The Duck of Minerva

The Duck Quacks at Twilight

The Reading (Half)Year

January 1, 2013

I read. Really, I do. In fact, I read alot. But most of the reading I do, I’ve figured out, is for one of two particular purposes. First, I read to review. The International Feminist Journal of Politics gets about 100 manuscripts a year, and I read about 30 books between the Oxford Series on Gender and IR and the New York University Press series on Gender and Political Violence. I do about 50 reviews per year for other journals and book publishers. I read stuff that my Ph.D. students are working on to make sure they are appropriately situated in the literature. Reading for reviews is largely great – you get to see the cool stuff in the field early, and help think about its development. But its not methodical, or long-sighted. The other reading I do is to write. When there’s something I’d like to write about, I read the relevant literature, looking to learn what I can learn about what others have thought about it from similar and/or relevant perspectives. This serves as a foundation for what I’d like to write. I don’t think, in those terms, I’m that dissimilar from the pattern many of us fall into.

But there was a time, not that long ago, that I really read. I read a good book, then the good stuff in its bibliography, and then the good stuff in those bibliographies. I once read everything in the almost 2000 footnotes in my most recent book, much of it several times. I find myself shortcutting that lately to manage all of the other work – yet find every time I sit down to read something for some reason other than those two purposes inspiring, and completely worthwhile. So, I have a plan(/resolution): to read rather than write for a prolonged period of time.

The plan is below the fold.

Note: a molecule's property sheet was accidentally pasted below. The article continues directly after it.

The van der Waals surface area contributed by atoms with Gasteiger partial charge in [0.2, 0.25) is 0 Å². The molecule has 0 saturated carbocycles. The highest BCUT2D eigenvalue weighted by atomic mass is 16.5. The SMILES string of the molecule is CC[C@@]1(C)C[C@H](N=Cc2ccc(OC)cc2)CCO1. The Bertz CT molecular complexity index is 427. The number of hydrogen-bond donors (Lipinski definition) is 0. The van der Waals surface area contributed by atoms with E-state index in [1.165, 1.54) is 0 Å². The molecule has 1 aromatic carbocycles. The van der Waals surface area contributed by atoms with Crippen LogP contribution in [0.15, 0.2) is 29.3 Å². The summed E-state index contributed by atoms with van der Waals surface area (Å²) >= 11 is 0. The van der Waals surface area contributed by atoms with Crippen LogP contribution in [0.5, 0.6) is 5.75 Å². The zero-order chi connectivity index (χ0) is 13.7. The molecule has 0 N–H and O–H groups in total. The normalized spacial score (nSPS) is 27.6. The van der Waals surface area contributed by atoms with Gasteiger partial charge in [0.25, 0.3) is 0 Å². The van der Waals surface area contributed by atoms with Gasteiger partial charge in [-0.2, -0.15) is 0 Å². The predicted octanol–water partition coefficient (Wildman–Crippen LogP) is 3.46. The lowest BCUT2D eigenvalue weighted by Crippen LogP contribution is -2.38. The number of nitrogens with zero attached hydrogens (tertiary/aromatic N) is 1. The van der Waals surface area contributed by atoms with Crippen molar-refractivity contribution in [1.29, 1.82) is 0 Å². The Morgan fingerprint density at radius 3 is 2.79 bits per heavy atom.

Starting July 1, 2013 until January 1, 2014, I won’t write. July 1 is to clear the current writing backlog and keep all promises that I have to people/publishers currently. Every minute I would have used to write, I will read – stuff neither for review or for the purposes of writing, but relevant to the things I think about, research-wise. I will make a list like the list of things to write, set quotas, and make a plan to get the reading done. Other than blog posts, I won’t write about it until the end, or write with it. Suggestions for building the list welcome!

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Laura Sjoberg is British Academy Global Professor of Politics and International Relations at Royal Holloway University of London and Professor of Political Science at the University of Florida. Her research addresses issues of gender and security, with foci on politically violent women, feminist war theorizing, sexuality in global politics, and political methodology. She teaches, consults, and lectures on gender in global politics, and on international security. Her work has been published in more than 50 books and journals in political science, law, gender studies, international relations, and geography.